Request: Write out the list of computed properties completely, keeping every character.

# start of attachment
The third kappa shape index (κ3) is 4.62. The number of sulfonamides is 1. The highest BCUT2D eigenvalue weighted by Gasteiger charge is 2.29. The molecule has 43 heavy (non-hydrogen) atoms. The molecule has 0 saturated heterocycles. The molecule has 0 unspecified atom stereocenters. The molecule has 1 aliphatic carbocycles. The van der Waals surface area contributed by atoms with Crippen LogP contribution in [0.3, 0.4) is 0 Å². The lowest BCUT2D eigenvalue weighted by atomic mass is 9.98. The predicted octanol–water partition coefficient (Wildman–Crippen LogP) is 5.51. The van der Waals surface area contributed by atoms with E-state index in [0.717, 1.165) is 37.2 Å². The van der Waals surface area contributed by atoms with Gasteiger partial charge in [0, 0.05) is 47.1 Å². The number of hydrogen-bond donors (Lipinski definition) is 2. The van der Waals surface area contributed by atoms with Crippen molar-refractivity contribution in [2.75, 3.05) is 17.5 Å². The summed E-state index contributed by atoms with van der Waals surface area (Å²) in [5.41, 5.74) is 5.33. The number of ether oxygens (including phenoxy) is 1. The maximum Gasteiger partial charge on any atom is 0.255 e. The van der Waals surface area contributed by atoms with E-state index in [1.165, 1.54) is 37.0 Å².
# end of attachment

The third kappa shape index (κ3) is 4.62. The number of sulfonamides is 1. The highest BCUT2D eigenvalue weighted by Gasteiger charge is 2.29. The molecule has 43 heavy (non-hydrogen) atoms. The molecule has 0 saturated heterocycles. The molecule has 0 unspecified atom stereocenters. The molecule has 1 aliphatic carbocycles. The van der Waals surface area contributed by atoms with Crippen LogP contribution in [0.3, 0.4) is 0 Å². The lowest BCUT2D eigenvalue weighted by atomic mass is 9.98. The predicted octanol–water partition coefficient (Wildman–Crippen LogP) is 5.51. The van der Waals surface area contributed by atoms with E-state index in [0.717, 1.165) is 37.2 Å². The van der Waals surface area contributed by atoms with Gasteiger partial charge in [0, 0.05) is 47.1 Å². The number of hydrogen-bond donors (Lipinski definition) is 2. The van der Waals surface area contributed by atoms with Crippen molar-refractivity contribution in [2.75, 3.05) is 17.5 Å². The summed E-state index contributed by atoms with van der Waals surface area (Å²) in [5.41, 5.74) is 5.33. The number of ether oxygens (including phenoxy) is 1. The maximum Gasteiger partial charge on any atom is 0.255 e. The van der Waals surface area contributed by atoms with E-state index in [1.165, 1.54) is 37.0 Å².